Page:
2017 Ducati Scrambler Desert Sled: First Ride

Ducati's new Scrambler has the off-road bite to back up it's aesthetic bark

Ducati Desert Sled
The Scrambler Desert Sled eats up the tarmac too It’s just as at home on pavement as it is off road.Ducati

The Southwestern California deserts of the late '60s and early '70s were alive with the sound of heavy, steel-framed monsters belting out their parallel-twin battle cry through crass, straight-piped exhausts. Charging through unforgiving terrain, these "desert sleds" as they came to be known, were usually road-going, large-displacement British twins with most all extraneous parts stripped away, leaving a slimmed-down, purpose-driven machine that was capable enough (with the addition of off-road tires and a protective skid plate) to thrash its way through the sand and the mud. Ducati's original Scrambler from the late '60s was a production example of this concept, and a modified version of the same bike went on to win the Baja 500 race in 1969.

Ducati desert sled
Ducati offer the Scrambler Desert Sled in both “Red Dusk” and “White Mirage” paint schemes.Ducati

With Ducati’s recent Scrambler series making waves across the U.S. and other parts of the world, the choice was made to design a motorcycle around the existing Scrambler frame that incorporated the key aspects of the traditional desert sled, while keeping with the spirit of the “Scrambler Ducati” lifestyle brand. The air-cooled, 803cc V-twin engine was carried over unchanged, and is contained by a beefed-up version of the original steel-tube trellis frame. The previous frame design used the engine as a stressed member, but the inclusion of extra frame bracing now means you can thrash the Desert Sled to your heart’s desire without worrying about undue strain. A lengthened aluminum swingarm means the overall wheelbase is stretched to 53.9 inches, a modification Ducati made to add stability. Spoked wheels (now 19 inches in the front and 17 inches in the rear) are fitted with Pirelli Scorpion Rally STR tires that truly look the part. The Desert Sled shares the same 24-degree head angle as other Scrambler models, however newly shaped handlebars along with the relaxed 30mm offset of the top triple clamp is designed to provide more controllable steering in situations with little grip.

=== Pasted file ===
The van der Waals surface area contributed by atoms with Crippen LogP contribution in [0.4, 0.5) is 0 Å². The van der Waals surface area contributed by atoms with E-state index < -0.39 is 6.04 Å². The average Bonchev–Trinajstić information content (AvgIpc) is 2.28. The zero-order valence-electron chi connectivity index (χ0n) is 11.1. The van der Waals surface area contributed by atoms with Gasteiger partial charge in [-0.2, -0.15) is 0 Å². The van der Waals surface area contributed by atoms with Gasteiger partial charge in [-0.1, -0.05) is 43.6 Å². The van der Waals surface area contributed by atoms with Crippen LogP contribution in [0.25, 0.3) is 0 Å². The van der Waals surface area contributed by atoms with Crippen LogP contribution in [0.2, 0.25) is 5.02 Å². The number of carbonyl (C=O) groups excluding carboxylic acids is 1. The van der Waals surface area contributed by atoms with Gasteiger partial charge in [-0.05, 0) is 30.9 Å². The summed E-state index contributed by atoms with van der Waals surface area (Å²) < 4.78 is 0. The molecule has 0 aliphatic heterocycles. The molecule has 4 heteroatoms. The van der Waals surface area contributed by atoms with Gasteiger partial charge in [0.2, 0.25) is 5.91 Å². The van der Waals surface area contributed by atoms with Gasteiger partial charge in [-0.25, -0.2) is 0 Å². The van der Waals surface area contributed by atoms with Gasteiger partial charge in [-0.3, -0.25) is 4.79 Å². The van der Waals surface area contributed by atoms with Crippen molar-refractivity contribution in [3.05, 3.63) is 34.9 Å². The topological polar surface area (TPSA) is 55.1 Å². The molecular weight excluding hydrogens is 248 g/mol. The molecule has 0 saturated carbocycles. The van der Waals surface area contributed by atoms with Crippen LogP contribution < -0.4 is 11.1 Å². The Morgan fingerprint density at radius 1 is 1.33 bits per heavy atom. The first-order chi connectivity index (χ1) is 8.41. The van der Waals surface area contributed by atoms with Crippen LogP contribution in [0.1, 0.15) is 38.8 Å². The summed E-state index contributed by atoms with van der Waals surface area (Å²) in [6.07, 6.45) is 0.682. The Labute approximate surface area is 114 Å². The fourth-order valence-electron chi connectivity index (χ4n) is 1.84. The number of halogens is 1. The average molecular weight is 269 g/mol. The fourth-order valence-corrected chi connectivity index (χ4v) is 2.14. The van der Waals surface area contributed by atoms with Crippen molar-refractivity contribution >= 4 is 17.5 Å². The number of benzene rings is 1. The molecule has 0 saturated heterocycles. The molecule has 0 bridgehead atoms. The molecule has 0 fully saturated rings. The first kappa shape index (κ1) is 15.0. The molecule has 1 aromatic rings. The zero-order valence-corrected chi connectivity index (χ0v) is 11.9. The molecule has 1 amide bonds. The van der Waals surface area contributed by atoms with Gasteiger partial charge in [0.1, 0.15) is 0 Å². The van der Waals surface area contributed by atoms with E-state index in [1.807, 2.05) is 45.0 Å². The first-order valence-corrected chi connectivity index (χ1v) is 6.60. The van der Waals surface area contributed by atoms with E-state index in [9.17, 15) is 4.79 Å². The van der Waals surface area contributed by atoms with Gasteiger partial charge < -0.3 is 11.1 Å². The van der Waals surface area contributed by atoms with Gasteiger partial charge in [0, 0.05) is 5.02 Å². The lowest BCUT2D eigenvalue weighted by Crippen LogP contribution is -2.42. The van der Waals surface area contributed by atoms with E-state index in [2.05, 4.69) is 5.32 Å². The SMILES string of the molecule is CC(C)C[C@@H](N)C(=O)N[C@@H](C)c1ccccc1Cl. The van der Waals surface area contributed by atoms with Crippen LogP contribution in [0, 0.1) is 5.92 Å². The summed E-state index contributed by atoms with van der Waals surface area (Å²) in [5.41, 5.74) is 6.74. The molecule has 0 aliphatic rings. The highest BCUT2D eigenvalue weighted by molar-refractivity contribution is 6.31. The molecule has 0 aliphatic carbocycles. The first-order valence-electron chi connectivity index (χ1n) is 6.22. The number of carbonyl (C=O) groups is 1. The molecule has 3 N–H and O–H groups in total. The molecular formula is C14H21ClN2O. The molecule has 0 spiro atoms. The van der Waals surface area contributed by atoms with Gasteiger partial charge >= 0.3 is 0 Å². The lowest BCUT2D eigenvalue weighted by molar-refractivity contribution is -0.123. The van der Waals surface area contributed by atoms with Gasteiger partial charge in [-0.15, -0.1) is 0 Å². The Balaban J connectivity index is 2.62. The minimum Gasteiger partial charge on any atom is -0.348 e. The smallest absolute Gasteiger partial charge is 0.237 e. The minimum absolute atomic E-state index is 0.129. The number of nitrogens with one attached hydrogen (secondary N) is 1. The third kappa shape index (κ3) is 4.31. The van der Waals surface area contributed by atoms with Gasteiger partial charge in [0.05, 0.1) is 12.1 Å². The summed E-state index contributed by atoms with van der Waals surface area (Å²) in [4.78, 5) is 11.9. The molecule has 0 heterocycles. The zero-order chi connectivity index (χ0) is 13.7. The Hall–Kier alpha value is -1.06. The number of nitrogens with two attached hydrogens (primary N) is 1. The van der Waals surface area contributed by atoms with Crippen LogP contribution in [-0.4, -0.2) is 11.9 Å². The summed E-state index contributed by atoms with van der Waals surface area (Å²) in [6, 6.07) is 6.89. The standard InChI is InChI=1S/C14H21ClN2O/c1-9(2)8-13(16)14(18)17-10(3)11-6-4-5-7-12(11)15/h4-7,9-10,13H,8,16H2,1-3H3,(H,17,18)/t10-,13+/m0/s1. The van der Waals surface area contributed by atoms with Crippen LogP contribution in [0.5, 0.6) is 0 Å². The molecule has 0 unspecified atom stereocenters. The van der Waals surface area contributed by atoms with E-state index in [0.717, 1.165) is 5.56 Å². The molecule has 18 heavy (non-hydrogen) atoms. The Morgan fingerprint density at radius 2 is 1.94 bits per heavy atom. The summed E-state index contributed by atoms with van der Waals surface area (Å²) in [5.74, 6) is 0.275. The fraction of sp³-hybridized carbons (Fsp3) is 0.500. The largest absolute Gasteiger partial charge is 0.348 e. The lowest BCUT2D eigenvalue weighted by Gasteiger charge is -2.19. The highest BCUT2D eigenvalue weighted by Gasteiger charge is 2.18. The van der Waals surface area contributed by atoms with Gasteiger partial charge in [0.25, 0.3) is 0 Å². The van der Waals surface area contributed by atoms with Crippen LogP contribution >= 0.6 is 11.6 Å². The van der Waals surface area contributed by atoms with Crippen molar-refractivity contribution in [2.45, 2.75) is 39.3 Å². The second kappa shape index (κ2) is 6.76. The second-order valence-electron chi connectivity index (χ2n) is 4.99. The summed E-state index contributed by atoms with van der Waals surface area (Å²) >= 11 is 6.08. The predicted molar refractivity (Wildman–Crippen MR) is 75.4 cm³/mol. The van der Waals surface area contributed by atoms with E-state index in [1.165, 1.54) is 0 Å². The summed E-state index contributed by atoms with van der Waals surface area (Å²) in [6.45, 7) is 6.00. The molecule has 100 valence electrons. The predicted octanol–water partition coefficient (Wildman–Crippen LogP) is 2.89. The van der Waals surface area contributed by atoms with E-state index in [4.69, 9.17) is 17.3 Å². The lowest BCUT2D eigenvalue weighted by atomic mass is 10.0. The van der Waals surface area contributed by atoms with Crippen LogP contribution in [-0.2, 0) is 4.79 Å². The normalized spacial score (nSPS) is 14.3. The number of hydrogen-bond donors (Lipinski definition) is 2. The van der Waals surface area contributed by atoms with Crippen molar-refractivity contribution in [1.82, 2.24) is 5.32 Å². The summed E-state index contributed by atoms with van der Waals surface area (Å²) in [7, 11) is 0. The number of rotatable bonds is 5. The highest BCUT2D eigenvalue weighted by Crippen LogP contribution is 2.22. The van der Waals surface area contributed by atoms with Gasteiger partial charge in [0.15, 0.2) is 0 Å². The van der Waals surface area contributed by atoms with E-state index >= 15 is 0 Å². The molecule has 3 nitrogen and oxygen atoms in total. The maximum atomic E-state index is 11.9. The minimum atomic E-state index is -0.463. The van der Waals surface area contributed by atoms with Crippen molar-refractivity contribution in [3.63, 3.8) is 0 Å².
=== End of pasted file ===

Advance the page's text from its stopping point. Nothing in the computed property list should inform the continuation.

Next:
ducati desert sled
Spain’s incredible desert was the perfect place to put Ducati’s Desert Sled through its paces, offering a plethora of different surfaces and obstacles.ducati

Overall ground clearance has been increased to 9.4 inches thanks to a longer 46mm KYB fork and a KYB rear shock, both with 7.9 inches of travel. Both front and rear suspension are adjustable (the fork is fully adjustable, the shock is adjustable for spring preload and rebound damping), unlike on the base Scrambler which only offers spring preload and rebound-damping adjustment on the shock. The Desert Sled’s 33.9-inch seat height may make the bike’s 456-pound (claimed) wet weight difficult to manage for shorter riders, but luckily Ducati will offer the same re-shaped Sled-specific seat in a low model too. Metal guards for the headlight and oil cooler ensure that rogue rocks won’t cause damage, and a skid pan keeps the underside of the engine from being mangled by hidden obstacles. The stock footpegs are cushioned for both the rider and the passenger, with sharper, more enduro-friendly billet aluminum pegs being offered as factory options.

Ducati Desert Sled
Ducati updated the Desert Sled’s ECU and added a progressive throttle tube, both of which allow for smoother throttle inputs than the previous Scrambler Icon. That’s helpful in delicate situations.Ducati